Sunday, 22 September 2019

Our morning walk

Mortimer is ready to go - are you coming too?
Back in March some of you came with us on our evening walk with Mortimer and I did say that you could join us for our morning promenade if you wished. Today seems perfect, still cool but with a promise of a gorgeous autumn day ahead. It's a bit more strenuous than the evening stroll but definitely worth the effort.

All set? OK so like before we're turning right out of the drive and heading into the centre of the village. Yes, well remembered, that's where we turned down to go into the 'ville clos' but this time we're going through the centre of Corrèze. That's our boulangerie, Madame is very kind about my French and I have a mini lesson each day, but I don't think I'll ever get the hang of 'millefeuille myrtilles'. Those boards? we're fortunate to have several marked walks and cycle routes of varying degrees of difficulty that start in the village and these show you the routes.

Entrance to Corrèze ville clos

Our boulangerie

Walking and cycle paths in Corrèze

As you can tell from Mortimer's insistence that we cross the road our traiteur has the rotisserie chickens on the go. Bernard Fraysse is an award winning traiteur (it's like a delicatessen) as well as being a superb butcher.


Sadly closed but I just love the tiles
We're now starting the long climb out of the village so just tell me if you want to stop.  We moved here from the Fens in Norfolk where we were at sea level and not a hill in sight, so all these hills and 500 metres altitude came as a bit of a shock! This is the Atelier du Pénitent Blanc, I love the style of pottery here and covet one of the striding pilgrim figures. I suspect it's so named because it's situated opposite the Chapelle des Pénitents Blancs up there. Yes that's the village cemetery, I know I need to have a good look round too - maybe we'll do that another day as I think it will be worth spending some time in there.

Atelier du Pénitent Blanc

Chapelle des Pénitents Blancs


You see that walnut tree? We turn left there up to Vieux Foirail, I love that every cluster of houses, however small has a name. This is quite steep, you can see Mortimer starts plodding and falls behind. When we're pushed for time we cut a corner off the walk and go up these steps but not today. Down there is an old lavoir, there are a lot in the village and in fact one of the marked walks I was telling you about earlier is called 'lavoirs et fontaines'. Originally they were used to do the laundry but many are like this now, home to water lilies.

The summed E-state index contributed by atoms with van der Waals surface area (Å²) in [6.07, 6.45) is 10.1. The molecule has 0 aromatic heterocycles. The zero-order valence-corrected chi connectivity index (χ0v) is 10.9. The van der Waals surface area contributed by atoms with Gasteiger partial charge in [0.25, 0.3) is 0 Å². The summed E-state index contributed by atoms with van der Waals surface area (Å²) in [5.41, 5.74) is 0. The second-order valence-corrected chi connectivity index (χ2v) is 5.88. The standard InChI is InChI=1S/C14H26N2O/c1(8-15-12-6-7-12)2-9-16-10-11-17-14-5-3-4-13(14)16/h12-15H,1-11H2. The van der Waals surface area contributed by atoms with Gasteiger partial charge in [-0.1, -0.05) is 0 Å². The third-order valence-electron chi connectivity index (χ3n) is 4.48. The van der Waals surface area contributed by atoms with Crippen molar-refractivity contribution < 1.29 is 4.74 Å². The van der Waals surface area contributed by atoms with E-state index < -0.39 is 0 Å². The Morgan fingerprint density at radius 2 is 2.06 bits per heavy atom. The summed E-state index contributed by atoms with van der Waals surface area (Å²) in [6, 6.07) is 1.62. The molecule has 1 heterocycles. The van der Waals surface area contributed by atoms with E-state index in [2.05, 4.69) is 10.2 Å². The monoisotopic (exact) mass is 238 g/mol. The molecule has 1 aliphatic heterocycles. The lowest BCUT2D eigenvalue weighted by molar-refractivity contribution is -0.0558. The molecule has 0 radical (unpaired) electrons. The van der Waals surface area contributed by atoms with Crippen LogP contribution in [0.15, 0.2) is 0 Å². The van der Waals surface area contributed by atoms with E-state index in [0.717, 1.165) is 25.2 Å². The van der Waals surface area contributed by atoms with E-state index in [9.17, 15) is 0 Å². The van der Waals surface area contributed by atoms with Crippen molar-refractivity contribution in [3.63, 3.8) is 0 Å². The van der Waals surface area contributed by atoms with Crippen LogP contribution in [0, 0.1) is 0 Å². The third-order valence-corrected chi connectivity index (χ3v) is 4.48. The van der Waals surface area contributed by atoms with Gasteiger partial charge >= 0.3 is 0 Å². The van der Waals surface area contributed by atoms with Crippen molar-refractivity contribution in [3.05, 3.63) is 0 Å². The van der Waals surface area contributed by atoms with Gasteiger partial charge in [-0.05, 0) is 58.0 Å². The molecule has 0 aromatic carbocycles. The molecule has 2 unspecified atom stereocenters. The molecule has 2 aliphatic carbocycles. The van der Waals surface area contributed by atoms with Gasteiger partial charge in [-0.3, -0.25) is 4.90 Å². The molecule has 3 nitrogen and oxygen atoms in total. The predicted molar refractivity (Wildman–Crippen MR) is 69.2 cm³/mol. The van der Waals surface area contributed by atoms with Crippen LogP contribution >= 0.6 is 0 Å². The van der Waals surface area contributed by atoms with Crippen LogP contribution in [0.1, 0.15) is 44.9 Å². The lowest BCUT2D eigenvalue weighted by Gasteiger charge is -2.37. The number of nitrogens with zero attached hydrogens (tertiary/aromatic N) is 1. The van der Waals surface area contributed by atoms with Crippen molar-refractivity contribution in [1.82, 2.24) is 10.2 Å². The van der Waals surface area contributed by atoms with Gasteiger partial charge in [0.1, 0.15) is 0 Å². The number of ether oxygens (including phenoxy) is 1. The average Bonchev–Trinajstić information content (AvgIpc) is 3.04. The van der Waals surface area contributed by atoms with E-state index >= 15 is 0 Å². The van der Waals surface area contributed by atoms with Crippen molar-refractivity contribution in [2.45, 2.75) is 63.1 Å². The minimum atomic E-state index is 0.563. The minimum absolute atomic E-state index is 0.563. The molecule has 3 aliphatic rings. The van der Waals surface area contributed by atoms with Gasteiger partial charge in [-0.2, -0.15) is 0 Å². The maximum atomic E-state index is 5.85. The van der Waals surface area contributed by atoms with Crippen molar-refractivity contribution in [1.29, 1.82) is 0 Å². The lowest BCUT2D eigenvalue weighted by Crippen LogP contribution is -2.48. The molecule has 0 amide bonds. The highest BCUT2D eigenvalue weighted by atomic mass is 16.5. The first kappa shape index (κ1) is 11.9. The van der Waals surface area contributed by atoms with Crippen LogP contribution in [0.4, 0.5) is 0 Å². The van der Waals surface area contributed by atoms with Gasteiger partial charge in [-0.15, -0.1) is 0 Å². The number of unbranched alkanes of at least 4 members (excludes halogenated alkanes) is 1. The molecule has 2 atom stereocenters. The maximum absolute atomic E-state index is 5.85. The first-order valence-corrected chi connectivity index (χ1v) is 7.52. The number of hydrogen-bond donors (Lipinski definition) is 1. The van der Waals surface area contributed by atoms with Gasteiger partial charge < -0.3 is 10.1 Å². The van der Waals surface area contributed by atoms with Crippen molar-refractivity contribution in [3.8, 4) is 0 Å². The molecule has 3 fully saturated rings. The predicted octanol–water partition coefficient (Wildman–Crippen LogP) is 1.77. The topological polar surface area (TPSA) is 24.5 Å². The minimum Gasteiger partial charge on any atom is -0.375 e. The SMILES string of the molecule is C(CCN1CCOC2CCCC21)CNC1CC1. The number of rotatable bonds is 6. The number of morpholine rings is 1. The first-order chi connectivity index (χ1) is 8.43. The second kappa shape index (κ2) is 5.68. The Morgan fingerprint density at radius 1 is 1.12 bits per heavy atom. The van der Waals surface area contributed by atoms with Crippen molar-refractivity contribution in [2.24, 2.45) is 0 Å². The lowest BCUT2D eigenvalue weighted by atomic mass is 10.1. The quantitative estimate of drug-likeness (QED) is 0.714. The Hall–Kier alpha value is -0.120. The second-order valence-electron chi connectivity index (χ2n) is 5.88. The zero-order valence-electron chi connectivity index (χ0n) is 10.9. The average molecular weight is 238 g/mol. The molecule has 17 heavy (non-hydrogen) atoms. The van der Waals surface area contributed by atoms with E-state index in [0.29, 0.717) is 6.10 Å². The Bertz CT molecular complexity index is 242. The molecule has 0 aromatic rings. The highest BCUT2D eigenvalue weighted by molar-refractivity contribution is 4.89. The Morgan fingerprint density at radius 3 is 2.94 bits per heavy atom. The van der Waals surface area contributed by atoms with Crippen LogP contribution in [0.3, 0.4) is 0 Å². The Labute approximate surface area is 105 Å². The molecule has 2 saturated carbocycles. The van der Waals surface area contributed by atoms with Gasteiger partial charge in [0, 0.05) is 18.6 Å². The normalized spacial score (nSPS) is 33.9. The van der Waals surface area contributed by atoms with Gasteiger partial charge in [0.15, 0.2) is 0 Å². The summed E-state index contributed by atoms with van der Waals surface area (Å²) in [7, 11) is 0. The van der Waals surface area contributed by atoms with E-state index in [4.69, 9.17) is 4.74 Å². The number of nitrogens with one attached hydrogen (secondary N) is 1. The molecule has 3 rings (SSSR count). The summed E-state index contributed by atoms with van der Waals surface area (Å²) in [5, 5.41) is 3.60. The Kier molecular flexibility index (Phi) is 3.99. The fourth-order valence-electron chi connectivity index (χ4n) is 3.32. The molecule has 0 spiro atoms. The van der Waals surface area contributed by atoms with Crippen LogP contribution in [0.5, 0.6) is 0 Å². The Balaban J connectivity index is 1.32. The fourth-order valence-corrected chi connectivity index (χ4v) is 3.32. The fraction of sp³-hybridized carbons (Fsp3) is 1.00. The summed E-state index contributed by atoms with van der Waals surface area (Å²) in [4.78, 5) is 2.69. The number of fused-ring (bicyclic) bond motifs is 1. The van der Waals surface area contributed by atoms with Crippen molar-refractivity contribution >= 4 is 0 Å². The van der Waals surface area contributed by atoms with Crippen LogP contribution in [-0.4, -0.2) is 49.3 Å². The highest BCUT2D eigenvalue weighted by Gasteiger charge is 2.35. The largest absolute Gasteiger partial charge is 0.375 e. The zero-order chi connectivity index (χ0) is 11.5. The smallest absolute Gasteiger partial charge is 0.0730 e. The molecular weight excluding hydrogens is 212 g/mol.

Vieux Foirail

Old lavoir
We're turning left up this track and I promise the final uphill section. In the summer it's lined with hundreds of wild strawberry plants and there is the most beautifully scented honeysuckle. This house? It's cute isn't it and for sale I believe, as is one of my favourite buildings. I love this barn, actually a small house and barn, if you just look round the back you can see it has a bread oven too.



That's it for uphill now, unless you want to do an extended walk? Maybe another time. One of the things I love about the village is the amount of livestock and chickens that you see in 'normal' gardens. These hens are quite bold and come up to the fence, I do count them each morning though! Earlier in the year there were two beautiful Limousin cows in this field and then of course we have the goats, they seem to prefer life off the ground.



This has to be one of my favourite views of Corrèze, you can see why this lane is called Belle Vue. Down there is La Poste and watching the small, yellow postal vans is like seeing Trumpton in the flesh. I'll see if I can find you some photographs in different seasons.

Today's view of Corrèze

Last winter

For some reason I love this shed and seem to have quite a lot of photographs of it!
We're heading down here, look -  another lavoir. You may have noticed some iron crosses as we've walked, some of our route has been on the 'Voie Rocamadour' which is part of the Santiago de Compestela pilgrimage route. I forgot to point out a small cross by a barn further back, crosses were often placed by barns or fields to protect harvests.

Lavoir lily pond




I was about to say that we're coming up to our small supermarket and Gamm Vert and that they were not quintessentially French, just blocky buildings round a car park, but actually I think they are. Anyone who has spent time in France will be familiar with the out of town shopping malls. This is not in that league but not overly photogenic either, however I'm very pleased that we have them within a few minutes walk of our house.

We're nearly home now, just down this hill and we've completed the full circuit. Go on, through the gates, and if you want to go down to the terrace I'll put the kettle on. Tea or coffee?

Tea or coffee?
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2 comments:

  1. Ah, such happy memories! We were with you every step of the way.

    ReplyDelete
  2. Just a lovely walk. Your words and pictures took me with you. Thank you

    ReplyDelete

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